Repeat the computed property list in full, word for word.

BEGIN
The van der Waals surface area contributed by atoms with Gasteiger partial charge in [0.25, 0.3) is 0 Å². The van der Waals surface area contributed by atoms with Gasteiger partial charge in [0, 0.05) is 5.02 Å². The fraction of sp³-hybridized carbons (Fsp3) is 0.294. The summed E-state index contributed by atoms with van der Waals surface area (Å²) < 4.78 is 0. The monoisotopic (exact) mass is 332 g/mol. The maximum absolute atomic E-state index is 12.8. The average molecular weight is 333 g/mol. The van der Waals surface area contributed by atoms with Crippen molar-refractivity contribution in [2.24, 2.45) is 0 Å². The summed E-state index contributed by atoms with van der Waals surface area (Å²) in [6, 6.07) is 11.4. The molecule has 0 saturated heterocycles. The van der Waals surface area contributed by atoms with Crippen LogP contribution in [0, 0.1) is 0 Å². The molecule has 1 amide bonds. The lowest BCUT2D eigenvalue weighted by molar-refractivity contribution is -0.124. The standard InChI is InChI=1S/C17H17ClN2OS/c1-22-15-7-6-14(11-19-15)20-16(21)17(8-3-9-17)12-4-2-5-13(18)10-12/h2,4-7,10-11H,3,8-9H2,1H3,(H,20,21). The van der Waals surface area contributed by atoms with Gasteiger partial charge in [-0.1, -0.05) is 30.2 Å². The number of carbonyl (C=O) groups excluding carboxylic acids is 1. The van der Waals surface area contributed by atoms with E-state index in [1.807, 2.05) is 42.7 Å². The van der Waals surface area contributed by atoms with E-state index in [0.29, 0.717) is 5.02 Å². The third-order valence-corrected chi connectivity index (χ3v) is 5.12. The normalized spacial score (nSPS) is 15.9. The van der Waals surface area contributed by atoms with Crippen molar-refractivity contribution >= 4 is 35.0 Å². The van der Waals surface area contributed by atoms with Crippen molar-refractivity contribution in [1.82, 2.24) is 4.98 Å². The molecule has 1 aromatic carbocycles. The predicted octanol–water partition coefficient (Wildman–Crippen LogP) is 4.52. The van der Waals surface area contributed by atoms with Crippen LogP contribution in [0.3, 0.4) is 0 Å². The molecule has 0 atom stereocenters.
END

The van der Waals surface area contributed by atoms with Gasteiger partial charge in [0.25, 0.3) is 0 Å². The van der Waals surface area contributed by atoms with Gasteiger partial charge in [0, 0.05) is 5.02 Å². The fraction of sp³-hybridized carbons (Fsp3) is 0.294. The summed E-state index contributed by atoms with van der Waals surface area (Å²) < 4.78 is 0. The monoisotopic (exact) mass is 332 g/mol. The maximum absolute atomic E-state index is 12.8. The average molecular weight is 333 g/mol. The van der Waals surface area contributed by atoms with Crippen molar-refractivity contribution in [2.24, 2.45) is 0 Å². The summed E-state index contributed by atoms with van der Waals surface area (Å²) in [6, 6.07) is 11.4. The molecule has 0 saturated heterocycles. The van der Waals surface area contributed by atoms with Crippen LogP contribution in [0, 0.1) is 0 Å². The molecule has 1 amide bonds. The lowest BCUT2D eigenvalue weighted by molar-refractivity contribution is -0.124. The standard InChI is InChI=1S/C17H17ClN2OS/c1-22-15-7-6-14(11-19-15)20-16(21)17(8-3-9-17)12-4-2-5-13(18)10-12/h2,4-7,10-11H,3,8-9H2,1H3,(H,20,21). The van der Waals surface area contributed by atoms with Gasteiger partial charge in [-0.1, -0.05) is 30.2 Å². The number of carbonyl (C=O) groups excluding carboxylic acids is 1. The van der Waals surface area contributed by atoms with E-state index in [1.807, 2.05) is 42.7 Å². The van der Waals surface area contributed by atoms with E-state index in [0.29, 0.717) is 5.02 Å². The third-order valence-corrected chi connectivity index (χ3v) is 5.12. The normalized spacial score (nSPS) is 15.9. The van der Waals surface area contributed by atoms with Crippen molar-refractivity contribution >= 4 is 35.0 Å². The van der Waals surface area contributed by atoms with Crippen molar-refractivity contribution in [1.82, 2.24) is 4.98 Å². The molecule has 1 aromatic carbocycles. The predicted octanol–water partition coefficient (Wildman–Crippen LogP) is 4.52. The van der Waals surface area contributed by atoms with Crippen LogP contribution in [0.3, 0.4) is 0 Å². The molecule has 0 atom stereocenters.